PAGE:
Hundreds of BYU students gathered at Brigham Square to celebrate Pi Day with different activities such as throwing a pie at a professor, basketball and Frisbee on March 14, 2014.
Every March 14 many mathematicians in the United States celebrate Pi Day because 3.14 are the first digits of the mathematical term “pi.” At BYU, the Mathematics Department throws a celebration every year with many different activities, including a pie-eating contest; games called “Pi Recitation” (people recite as many digits of pi as possible from memory), “Pie the Professor,” “Piball” (basketball); and throwing a Frisbee at a pi symbol.
Annie Tyler, who works for the Math Department, said the most popular activities are “Pie the Professor” and “Piball.” She also said this celebration is an opportunity for non-math majors to see that math can be fun and that mathematicians can be fun people.
“It’s a chance for mathematicians and non-mathematicians to have fun with math and play games,” Tyler said.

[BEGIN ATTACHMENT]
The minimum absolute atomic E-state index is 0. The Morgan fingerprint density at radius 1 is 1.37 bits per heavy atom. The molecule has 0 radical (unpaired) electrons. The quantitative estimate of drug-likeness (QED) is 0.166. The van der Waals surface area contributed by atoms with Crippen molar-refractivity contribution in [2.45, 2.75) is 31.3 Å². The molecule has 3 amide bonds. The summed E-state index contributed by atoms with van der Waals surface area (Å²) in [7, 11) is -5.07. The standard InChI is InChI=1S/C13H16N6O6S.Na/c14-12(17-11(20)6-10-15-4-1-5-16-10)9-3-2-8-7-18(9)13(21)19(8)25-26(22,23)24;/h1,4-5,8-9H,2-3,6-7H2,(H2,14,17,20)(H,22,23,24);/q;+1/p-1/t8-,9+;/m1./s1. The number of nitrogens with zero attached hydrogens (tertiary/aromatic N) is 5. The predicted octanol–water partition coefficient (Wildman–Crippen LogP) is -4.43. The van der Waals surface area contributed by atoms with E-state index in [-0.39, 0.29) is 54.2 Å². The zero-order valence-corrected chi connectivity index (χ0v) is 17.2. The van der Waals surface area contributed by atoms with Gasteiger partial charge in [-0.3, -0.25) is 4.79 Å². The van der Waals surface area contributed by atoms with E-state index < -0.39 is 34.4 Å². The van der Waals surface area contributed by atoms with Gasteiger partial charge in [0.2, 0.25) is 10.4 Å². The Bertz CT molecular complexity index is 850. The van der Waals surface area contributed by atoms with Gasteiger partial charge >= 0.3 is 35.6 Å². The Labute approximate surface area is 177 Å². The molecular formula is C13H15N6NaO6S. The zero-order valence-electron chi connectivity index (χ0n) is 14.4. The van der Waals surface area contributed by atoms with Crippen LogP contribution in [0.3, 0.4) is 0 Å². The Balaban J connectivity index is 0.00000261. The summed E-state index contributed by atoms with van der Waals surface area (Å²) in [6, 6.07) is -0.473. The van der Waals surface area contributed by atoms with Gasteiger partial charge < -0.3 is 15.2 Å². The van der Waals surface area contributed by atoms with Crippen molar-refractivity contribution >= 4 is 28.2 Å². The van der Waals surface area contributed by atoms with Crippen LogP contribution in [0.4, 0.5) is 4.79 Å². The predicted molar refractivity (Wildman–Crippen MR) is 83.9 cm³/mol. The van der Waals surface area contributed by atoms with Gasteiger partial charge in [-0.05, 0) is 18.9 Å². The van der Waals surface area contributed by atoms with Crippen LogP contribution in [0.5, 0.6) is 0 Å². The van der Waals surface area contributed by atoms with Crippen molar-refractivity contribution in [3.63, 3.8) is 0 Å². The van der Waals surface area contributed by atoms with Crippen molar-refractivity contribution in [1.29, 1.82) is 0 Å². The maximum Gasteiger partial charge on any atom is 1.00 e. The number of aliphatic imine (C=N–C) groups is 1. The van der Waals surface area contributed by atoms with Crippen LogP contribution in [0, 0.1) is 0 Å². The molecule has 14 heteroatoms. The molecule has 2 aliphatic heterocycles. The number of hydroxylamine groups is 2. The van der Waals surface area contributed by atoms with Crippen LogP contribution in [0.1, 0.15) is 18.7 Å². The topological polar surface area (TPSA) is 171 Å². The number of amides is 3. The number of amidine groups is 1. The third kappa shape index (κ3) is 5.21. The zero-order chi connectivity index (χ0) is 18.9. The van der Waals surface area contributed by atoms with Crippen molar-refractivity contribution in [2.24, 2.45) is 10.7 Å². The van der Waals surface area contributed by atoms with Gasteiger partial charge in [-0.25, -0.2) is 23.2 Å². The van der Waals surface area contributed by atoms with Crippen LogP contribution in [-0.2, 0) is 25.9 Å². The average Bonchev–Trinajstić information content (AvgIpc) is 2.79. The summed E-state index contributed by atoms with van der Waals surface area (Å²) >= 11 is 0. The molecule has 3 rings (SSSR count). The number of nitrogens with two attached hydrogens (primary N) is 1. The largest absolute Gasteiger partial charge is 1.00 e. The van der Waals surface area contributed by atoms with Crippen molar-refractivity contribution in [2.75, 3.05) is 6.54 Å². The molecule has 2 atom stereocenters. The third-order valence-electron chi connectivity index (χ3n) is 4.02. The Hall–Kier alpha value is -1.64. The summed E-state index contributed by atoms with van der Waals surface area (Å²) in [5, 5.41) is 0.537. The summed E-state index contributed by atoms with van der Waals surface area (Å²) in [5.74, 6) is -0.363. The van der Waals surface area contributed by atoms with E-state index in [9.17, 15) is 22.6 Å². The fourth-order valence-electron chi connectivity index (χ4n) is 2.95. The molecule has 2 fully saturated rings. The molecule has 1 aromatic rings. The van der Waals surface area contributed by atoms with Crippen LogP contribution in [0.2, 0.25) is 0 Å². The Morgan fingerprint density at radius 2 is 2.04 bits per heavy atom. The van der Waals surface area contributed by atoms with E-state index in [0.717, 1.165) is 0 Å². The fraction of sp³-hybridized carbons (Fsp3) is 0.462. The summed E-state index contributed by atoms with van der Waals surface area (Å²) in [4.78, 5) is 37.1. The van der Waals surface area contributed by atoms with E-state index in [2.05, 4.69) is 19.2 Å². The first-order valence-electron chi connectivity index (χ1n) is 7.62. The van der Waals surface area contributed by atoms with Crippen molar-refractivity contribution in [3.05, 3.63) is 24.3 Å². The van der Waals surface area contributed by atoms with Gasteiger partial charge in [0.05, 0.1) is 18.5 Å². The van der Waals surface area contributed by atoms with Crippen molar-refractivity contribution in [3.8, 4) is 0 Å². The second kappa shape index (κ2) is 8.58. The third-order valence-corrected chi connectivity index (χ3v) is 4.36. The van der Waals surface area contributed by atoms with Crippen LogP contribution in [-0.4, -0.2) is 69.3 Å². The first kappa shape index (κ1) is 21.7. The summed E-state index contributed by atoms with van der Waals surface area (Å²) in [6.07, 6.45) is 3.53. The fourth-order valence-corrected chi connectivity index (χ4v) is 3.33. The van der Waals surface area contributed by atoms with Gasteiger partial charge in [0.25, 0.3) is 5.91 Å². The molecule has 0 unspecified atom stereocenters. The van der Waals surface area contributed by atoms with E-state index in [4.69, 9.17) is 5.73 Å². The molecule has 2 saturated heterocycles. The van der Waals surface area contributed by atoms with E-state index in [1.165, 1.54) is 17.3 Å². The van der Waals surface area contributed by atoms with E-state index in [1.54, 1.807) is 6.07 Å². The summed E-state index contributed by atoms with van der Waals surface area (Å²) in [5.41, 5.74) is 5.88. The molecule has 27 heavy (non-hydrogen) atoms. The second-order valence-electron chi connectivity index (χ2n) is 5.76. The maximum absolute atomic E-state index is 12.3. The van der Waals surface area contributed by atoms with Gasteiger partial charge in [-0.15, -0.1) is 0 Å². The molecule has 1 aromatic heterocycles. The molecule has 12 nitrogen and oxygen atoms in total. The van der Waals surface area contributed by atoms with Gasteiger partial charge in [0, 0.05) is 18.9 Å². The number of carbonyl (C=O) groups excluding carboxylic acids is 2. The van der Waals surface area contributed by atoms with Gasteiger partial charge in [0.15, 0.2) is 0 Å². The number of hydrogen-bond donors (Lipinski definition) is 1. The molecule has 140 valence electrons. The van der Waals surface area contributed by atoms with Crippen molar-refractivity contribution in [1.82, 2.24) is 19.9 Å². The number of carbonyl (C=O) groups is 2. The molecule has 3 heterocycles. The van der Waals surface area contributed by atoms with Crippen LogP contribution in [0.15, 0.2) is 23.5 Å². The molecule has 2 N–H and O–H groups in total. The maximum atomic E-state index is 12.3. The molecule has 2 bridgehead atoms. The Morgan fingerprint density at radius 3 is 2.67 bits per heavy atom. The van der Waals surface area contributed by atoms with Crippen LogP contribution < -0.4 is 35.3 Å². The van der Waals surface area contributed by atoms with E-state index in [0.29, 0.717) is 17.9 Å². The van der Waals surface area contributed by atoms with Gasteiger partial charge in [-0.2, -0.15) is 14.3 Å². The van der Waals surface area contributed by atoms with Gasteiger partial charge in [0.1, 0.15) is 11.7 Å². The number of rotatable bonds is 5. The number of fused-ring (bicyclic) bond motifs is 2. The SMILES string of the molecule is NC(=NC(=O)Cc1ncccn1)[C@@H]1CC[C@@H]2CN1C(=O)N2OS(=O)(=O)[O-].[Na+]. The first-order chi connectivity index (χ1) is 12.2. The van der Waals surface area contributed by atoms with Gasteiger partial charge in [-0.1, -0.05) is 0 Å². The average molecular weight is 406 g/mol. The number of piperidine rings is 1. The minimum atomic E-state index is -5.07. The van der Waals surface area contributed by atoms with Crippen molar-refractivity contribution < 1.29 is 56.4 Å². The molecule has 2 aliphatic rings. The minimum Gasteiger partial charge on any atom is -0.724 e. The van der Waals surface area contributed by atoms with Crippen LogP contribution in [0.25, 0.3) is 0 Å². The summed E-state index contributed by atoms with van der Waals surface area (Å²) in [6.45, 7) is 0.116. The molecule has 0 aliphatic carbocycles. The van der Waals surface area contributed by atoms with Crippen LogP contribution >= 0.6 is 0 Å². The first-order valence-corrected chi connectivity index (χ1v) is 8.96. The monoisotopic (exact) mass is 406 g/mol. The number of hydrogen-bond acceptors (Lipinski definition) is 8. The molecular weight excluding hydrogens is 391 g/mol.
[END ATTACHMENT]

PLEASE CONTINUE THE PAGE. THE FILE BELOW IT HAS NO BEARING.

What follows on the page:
They gave free prizes such as sweatbands and water bottles for participants, and it all finished with a countdown for 1:59, which are the next three digits of pi.
Karie Powell volunteered at the event although she is a pre-business major.
“I am taking Math 118 because it is a prerequisite for my major, and my teacher said I could volunteer,” Powell said. “I am here because it is a very cool activity, and I always like to be aware of everything going on campus.”
Pi Day t-shirts were sold at the event and in the Talmage Building lobby, along with other BYU math t-shirts. For the first time they also sold toddler t-shirts and onesies in pi-related styles.
According to the Guinness World Records website, the person who has the current record for reciting the most number of digits is a Chinese called Chao Lu. He recited 67,890 places in more than 24 hours in 2005. The pi number has infinite digits.
At BYU, the previous record of 988 set last year by Clark Anderson was broken by Anderson himself. He recited 2,448 digits and got a gift-card, a t-shirt and other math-related prices.